Diagrams are a kind of analogical (or direct) knowledge representation mechanism that is characterized by a parallel (though not necessarily isomorphic) correspondence between the structure of the representation and the structure of the represented. Relative positions and distances of certain marks on a map are in direct correspondence to relative positions and distances of the cities they represent, whereas in a propositional representation, its parts or relationships between them need not correspond explicitly to any parts and relations within the thing denoted. The analogical representation can be said to model or depict the thing represented, whereas the propositional representation rather describes it. A similar distinction can be made regarding the method of retrieving information from the representation. The needed information can usually be simply observed (or measured) in the diagram, whereas it must be inferred from the descriptions of the facts and axioms comprising the propositional representation.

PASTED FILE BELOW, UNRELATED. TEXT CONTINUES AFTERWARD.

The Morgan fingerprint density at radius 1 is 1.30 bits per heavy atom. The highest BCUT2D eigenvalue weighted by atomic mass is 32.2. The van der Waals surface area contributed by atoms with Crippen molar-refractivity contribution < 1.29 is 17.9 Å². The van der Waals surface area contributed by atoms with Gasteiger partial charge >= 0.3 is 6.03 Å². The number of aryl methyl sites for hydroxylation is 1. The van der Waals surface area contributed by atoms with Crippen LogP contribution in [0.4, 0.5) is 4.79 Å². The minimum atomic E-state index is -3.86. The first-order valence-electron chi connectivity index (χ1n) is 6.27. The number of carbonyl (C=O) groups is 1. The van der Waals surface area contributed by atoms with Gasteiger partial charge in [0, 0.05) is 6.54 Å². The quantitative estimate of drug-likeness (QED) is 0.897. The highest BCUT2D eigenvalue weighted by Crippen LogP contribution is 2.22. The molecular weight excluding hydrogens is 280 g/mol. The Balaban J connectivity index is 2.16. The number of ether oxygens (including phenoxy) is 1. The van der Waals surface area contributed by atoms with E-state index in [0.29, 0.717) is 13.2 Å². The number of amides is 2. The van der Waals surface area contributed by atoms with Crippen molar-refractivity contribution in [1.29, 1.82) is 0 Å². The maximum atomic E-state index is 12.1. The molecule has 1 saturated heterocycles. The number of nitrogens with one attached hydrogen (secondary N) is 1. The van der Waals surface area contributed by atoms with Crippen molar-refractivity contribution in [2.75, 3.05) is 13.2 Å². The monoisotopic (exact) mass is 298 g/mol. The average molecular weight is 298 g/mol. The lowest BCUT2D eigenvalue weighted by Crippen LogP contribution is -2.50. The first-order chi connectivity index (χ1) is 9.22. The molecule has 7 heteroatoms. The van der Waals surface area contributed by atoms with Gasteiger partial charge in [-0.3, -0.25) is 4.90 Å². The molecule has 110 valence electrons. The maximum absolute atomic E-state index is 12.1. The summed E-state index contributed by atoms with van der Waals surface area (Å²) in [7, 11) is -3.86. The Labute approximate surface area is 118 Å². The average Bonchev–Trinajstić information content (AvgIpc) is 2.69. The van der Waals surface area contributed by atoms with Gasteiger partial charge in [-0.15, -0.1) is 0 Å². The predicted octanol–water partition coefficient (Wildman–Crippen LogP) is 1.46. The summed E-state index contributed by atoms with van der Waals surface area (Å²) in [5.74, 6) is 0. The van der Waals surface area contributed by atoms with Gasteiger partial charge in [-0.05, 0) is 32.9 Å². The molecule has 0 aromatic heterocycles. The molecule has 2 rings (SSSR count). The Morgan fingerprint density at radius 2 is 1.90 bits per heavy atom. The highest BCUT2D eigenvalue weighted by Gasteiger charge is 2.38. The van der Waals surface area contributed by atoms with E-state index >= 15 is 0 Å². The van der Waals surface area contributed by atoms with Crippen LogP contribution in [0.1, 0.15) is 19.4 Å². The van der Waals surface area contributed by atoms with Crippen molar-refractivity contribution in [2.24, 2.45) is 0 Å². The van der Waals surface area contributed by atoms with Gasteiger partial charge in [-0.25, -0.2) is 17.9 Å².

If a diagram is a simplified and structured visual representation of concepts, ideas, constructions, and relations used in all aspects of human activities to visualize and clarify the topic, a cognitive panorama is a conceptual superstructure that defines and identifies topics as logical places and displays the relations and connections within these topics. It is a combination of three extensional spaces: the physical space, a context space, and a terminological space of various levels for different languages. According to Heiner Benking, the originator of the idea, “the cognitive panorama is a meta-paradigm to counteract cyberculture’s anticipated impact, which is stated as: open-ended universality, loss of meaning, and loss of context… [It] allows us to embody and map concepts in their context and develop common frames of reference.” Such a conceptual superstructure — or meta-paradigmatic system, if you will — helps us to locate and become aware of what we know or miss, where we are and what we think, and where we miss, under use or manipulate information. By avoiding a “flat” chaotic mess of data — a major proponent of academic-existential angst — and defining reference and cognitive spaces (real, ideal, virtual) and linking them (augmented reality), one might help to merge and morph realities and might even help toward the creation of an embodied realism. Through reflection on conceptual positions, outlining and embodying situations or topics (logical places or containers) we can follow meaning into embodied context and semantic spaces. We can also scrutinize abstract realities by exploring participatory and collaborative approaches. The idea of giving topics topography allows us to see knowledge embodied, spread out in space, like a field or pattern. The moment you compare and overlay different contexts you can see commonalities, even find something you cannot spell or describe clearly, but see in relation to other, “close” concepts.